But as they also say, “no pain, no gain” and nothing is sweeter than overcoming obstacles to reach victory.

I had the biggest, dumbest smile plastered on my face when they announced my name as I rode over the finish line. When I came to a stop, I couldn’t do anything else but stand in the middle of the road, straddling my bike. The feeling of accomplishment had me in humbled and in awe.

At the top, I was greeted with a picture perfect view of the sun breaking through the gloomy clouds above the San Juan mountains. All my suffering had been purged and now I was welcomed at the gates of heaven.



I would tell you that the feeling of accomplishment has left me satisfied, but that’s not true. In fact, I’m looking at more ways to torture myself in upcoming races. There are two races I’m eyeing right now: Montrose’s Grin and Barrett, a 50-miler in July, and Ridgway’s Axel Project, a 50-miler halfway to Telluride in September. I’m just hoping the weather will clear up so I can get more riding in this time.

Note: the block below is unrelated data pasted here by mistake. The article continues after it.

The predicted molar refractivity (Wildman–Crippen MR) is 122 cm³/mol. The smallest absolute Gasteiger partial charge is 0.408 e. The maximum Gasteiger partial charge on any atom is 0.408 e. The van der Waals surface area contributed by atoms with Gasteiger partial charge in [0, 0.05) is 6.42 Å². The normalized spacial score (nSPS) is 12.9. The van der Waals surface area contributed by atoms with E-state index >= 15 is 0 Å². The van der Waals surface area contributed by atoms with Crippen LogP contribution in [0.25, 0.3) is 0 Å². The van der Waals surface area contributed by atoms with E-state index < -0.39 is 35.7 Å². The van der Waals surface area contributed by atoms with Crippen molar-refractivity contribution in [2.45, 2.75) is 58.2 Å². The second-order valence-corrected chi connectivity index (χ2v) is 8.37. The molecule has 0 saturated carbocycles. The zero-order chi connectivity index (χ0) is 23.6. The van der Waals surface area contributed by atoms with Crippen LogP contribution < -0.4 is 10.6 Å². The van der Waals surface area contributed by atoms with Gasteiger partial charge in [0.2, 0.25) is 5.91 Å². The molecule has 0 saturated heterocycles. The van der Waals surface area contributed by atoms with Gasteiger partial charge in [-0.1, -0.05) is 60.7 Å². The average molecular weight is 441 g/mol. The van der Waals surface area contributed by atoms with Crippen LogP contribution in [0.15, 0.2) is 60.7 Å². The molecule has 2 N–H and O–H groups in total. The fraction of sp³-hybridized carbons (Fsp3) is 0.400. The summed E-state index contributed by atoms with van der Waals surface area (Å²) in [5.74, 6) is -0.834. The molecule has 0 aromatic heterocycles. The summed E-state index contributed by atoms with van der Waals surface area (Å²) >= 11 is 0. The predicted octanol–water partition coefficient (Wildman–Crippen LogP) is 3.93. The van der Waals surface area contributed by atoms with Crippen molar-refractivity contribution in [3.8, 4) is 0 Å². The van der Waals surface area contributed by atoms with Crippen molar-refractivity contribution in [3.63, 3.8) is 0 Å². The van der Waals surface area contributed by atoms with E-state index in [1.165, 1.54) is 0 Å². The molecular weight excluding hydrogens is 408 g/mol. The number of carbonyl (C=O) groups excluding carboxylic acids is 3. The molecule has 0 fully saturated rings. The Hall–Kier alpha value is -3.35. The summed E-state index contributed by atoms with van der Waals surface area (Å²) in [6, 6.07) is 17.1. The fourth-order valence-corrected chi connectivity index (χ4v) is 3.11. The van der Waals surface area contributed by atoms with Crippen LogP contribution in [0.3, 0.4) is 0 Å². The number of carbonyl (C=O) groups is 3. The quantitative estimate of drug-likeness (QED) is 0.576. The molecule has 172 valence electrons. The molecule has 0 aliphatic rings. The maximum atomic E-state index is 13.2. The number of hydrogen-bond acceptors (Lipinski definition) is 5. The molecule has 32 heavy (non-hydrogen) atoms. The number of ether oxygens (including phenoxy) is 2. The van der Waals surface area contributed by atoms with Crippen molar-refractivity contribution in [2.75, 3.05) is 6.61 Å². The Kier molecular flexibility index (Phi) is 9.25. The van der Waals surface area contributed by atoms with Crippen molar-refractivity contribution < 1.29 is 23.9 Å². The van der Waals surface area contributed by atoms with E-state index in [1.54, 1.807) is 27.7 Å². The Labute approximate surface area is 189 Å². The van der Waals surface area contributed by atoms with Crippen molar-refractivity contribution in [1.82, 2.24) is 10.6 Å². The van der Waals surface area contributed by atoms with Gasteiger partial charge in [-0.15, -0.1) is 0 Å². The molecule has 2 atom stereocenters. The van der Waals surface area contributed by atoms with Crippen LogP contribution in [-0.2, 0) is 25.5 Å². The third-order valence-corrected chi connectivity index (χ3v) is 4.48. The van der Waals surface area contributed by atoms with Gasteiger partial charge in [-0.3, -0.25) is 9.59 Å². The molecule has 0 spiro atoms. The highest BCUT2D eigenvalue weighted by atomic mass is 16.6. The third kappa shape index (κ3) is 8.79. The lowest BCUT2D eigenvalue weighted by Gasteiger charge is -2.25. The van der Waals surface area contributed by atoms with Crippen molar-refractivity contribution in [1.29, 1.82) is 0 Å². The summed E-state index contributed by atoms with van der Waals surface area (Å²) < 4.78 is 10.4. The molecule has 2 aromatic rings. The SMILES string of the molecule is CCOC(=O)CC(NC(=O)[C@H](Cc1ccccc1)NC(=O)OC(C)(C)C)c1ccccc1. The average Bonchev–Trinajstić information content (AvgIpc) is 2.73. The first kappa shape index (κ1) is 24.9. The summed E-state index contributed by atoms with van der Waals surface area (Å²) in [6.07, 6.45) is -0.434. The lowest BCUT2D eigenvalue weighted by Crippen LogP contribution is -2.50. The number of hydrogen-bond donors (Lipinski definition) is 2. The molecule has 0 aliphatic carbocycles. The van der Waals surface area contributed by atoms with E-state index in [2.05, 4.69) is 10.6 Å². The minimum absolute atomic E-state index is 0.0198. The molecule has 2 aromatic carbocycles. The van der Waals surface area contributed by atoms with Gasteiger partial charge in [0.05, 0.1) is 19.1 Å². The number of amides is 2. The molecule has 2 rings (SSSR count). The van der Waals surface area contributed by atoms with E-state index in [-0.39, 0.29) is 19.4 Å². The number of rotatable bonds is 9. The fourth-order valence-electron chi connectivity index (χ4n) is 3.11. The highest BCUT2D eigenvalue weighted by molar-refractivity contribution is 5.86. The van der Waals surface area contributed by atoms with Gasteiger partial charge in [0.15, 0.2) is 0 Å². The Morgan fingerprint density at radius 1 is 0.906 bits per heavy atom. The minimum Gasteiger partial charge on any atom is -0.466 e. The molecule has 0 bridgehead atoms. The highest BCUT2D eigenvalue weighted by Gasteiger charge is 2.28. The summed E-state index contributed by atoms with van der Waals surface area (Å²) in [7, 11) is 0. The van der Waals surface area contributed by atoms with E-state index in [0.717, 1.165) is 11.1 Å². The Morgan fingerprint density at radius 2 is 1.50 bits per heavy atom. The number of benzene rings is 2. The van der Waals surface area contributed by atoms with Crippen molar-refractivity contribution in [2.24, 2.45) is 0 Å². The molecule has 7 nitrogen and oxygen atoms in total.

As for comments on the Iron Horse events, I wasn’t really impressed. Of course, the races and rides were phenomenal, but the organization left me and several other riders I spoke with a bit frustrated. My biggest irritation was the transportation back to town following the ride. I understand it’s limited, but frequent updates would have been nice. The only reason I had a late start to the race was because I thought I needed cash to get a ride back to my car, when in fact the shuttles were booked. I also asked at least five different people about shuttle details and everyone gave me conflicting information. I ended up bumming a ride back with an older gentleman (shout out to Mr. Vince from Minnesota).

I know it’s not a really exciting event compared to the Iron Horse, but I would also have liked more photo ops for Quarter Horse riders. I’m sure a lot of us are new to the races and would have happily paid for someone to capture us in our sweaty glory. And maybe I’m being a little bratty now, but can we get jerseys specifically for Quarter Horse riders? The t-shirt is cool and I’m really happy with it, but I would have liked to have earned my first jersey with the ride.

Overall, I had a lot of fun and my complaints are mostly nitpicking. I’m not sure I’ll sign up and pay for the Quarter Horse again next year, but I will definitely ride that same route again someday.